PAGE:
Estimated read time: 2-3 minutes
SYRACUSE — Barbara Packer jogs in the same area nearly every morning, something she has done for more than a decade. The last two mornings, however, brought an unexpected guest.
"I just felt this swoop, right across my head," Packer explained. "I expected to see six birds, and then it was a hawk."
The next morning, it happened again. This time, drawing a bit of blood.
"Suddenly, like in the same place, I felt this crash on my head," she said. She then said she picked up a piece of metal off the ground to cover her head. "As I bent down to pick it up, suddenly it came and it was far away, and it just swooped right across my head again."
Packer is not the only one. Frank Dankwa said one of the hawks came for him in front of his house.
"I kind of quickly felt a smack on the top of my head," Dankwa said. "I looked up and saw this hawk traveling across the street."
Just up the street from Dankwa, DeAnn Patterson said her 12-year-old son Seth had a close call with one of the birds. He then started taking precautions outside.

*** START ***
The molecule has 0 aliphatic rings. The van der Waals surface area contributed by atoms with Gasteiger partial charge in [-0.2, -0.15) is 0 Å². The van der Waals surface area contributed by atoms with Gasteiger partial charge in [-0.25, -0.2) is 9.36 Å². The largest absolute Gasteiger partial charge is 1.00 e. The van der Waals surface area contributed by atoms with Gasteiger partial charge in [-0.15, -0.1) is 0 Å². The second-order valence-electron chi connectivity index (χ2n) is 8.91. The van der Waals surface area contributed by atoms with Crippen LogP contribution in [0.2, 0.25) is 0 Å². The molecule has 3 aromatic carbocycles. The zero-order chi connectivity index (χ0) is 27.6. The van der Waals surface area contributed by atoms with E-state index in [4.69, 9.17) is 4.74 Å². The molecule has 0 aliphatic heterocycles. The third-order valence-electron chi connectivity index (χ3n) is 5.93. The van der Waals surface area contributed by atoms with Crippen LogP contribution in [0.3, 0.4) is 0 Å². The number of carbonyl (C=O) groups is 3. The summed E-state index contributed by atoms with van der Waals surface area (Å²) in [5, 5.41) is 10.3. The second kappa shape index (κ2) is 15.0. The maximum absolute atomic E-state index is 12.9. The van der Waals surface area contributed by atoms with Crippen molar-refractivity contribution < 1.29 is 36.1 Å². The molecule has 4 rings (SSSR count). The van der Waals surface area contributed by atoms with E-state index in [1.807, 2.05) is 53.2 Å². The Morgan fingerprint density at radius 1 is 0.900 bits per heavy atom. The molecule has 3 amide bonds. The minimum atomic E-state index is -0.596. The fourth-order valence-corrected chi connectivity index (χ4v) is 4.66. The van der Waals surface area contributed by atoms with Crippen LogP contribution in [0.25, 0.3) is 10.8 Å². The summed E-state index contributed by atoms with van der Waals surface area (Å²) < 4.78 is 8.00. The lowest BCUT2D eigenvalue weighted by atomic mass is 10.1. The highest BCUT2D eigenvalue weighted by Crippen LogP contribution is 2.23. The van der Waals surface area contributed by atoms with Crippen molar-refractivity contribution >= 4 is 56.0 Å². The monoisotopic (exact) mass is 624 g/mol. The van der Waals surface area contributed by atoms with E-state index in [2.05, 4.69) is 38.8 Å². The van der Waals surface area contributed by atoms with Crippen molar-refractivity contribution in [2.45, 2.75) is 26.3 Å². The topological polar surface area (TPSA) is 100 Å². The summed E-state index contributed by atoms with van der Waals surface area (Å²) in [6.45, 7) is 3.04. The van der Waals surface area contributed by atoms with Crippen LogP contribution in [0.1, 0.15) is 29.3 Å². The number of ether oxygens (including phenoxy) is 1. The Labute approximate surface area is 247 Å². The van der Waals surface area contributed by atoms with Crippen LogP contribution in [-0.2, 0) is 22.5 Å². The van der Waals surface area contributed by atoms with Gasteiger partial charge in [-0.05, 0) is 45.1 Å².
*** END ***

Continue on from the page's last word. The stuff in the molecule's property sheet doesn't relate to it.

"I was nervous about him mowing the lawn," Patterson explained. "So he agreed with me that he would wear his bike helmet to mow the lawn."
Division of Wildlife Resources biologist Adam Brewerton told KSL it's likely a case of older hawks protecting their young. He explained that the behavior would likely go away once the younger hawks are able to leave the nest in a couple of weeks.
In the meantime, the hawks' presence can be a bit intimidating, but Packer said it's not enough to put a stop to her morning jog.
"I still don't have a plan if I see one, what I'm going to do," she said laughing.
Editor's note: Shortly after reporting on the hawks on live TV, KSL reporter Mike Anderson had a close call with one himself. He crouched down as one flew just a few feet above his head. Unfortunately, this was not captured in the attached video.